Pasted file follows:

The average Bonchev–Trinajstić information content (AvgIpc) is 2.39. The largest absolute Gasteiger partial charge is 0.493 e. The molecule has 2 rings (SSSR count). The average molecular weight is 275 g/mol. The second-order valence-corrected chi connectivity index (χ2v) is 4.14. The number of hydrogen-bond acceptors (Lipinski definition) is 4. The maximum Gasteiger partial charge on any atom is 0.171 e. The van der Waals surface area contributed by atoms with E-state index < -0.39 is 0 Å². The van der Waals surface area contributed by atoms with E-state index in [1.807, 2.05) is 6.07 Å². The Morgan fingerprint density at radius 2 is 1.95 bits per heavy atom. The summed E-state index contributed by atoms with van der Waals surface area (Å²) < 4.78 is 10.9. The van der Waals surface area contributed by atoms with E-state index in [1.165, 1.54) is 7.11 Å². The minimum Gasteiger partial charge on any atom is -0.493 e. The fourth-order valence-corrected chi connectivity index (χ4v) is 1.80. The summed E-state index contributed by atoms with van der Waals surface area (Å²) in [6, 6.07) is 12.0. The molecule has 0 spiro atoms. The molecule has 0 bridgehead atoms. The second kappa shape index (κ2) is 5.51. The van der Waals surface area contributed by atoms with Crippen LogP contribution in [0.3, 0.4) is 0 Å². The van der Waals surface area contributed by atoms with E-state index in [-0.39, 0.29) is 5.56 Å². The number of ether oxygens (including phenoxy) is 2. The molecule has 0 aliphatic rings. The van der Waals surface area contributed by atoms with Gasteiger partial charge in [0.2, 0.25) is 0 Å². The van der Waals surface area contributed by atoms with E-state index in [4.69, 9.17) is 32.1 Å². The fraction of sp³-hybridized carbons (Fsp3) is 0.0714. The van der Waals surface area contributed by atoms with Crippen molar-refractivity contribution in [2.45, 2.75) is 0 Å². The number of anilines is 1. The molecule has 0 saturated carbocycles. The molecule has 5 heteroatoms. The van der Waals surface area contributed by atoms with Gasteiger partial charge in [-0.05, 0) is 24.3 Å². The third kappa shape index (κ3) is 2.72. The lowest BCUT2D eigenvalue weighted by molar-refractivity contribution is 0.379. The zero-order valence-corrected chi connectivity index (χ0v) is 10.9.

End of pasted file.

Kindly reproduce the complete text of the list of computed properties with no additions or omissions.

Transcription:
The average Bonchev–Trinajstić information content (AvgIpc) is 2.39. The largest absolute Gasteiger partial charge is 0.493 e. The molecule has 2 rings (SSSR count). The average molecular weight is 275 g/mol. The second-order valence-corrected chi connectivity index (χ2v) is 4.14. The number of hydrogen-bond acceptors (Lipinski definition) is 4. The maximum Gasteiger partial charge on any atom is 0.171 e. The van der Waals surface area contributed by atoms with E-state index < -0.39 is 0 Å². The van der Waals surface area contributed by atoms with E-state index in [1.807, 2.05) is 6.07 Å². The Morgan fingerprint density at radius 2 is 1.95 bits per heavy atom. The summed E-state index contributed by atoms with van der Waals surface area (Å²) < 4.78 is 10.9. The van der Waals surface area contributed by atoms with E-state index in [1.165, 1.54) is 7.11 Å². The minimum Gasteiger partial charge on any atom is -0.493 e. The fourth-order valence-corrected chi connectivity index (χ4v) is 1.80. The summed E-state index contributed by atoms with van der Waals surface area (Å²) in [6, 6.07) is 12.0. The molecule has 0 spiro atoms. The molecule has 0 bridgehead atoms. The second kappa shape index (κ2) is 5.51. The van der Waals surface area contributed by atoms with Crippen LogP contribution in [0.3, 0.4) is 0 Å². The van der Waals surface area contributed by atoms with E-state index in [-0.39, 0.29) is 5.56 Å². The number of ether oxygens (including phenoxy) is 2. The molecule has 0 aliphatic rings. The van der Waals surface area contributed by atoms with Gasteiger partial charge in [0.2, 0.25) is 0 Å². The van der Waals surface area contributed by atoms with E-state index in [4.69, 9.17) is 32.1 Å². The fraction of sp³-hybridized carbons (Fsp3) is 0.0714. The van der Waals surface area contributed by atoms with Crippen molar-refractivity contribution in [2.45, 2.75) is 0 Å². The number of anilines is 1. The molecule has 0 saturated carbocycles. The molecule has 5 heteroatoms. The van der Waals surface area contributed by atoms with Gasteiger partial charge in [-0.05, 0) is 24.3 Å². The third kappa shape index (κ3) is 2.72. The lowest BCUT2D eigenvalue weighted by molar-refractivity contribution is 0.379. The zero-order valence-corrected chi connectivity index (χ0v) is 10.9.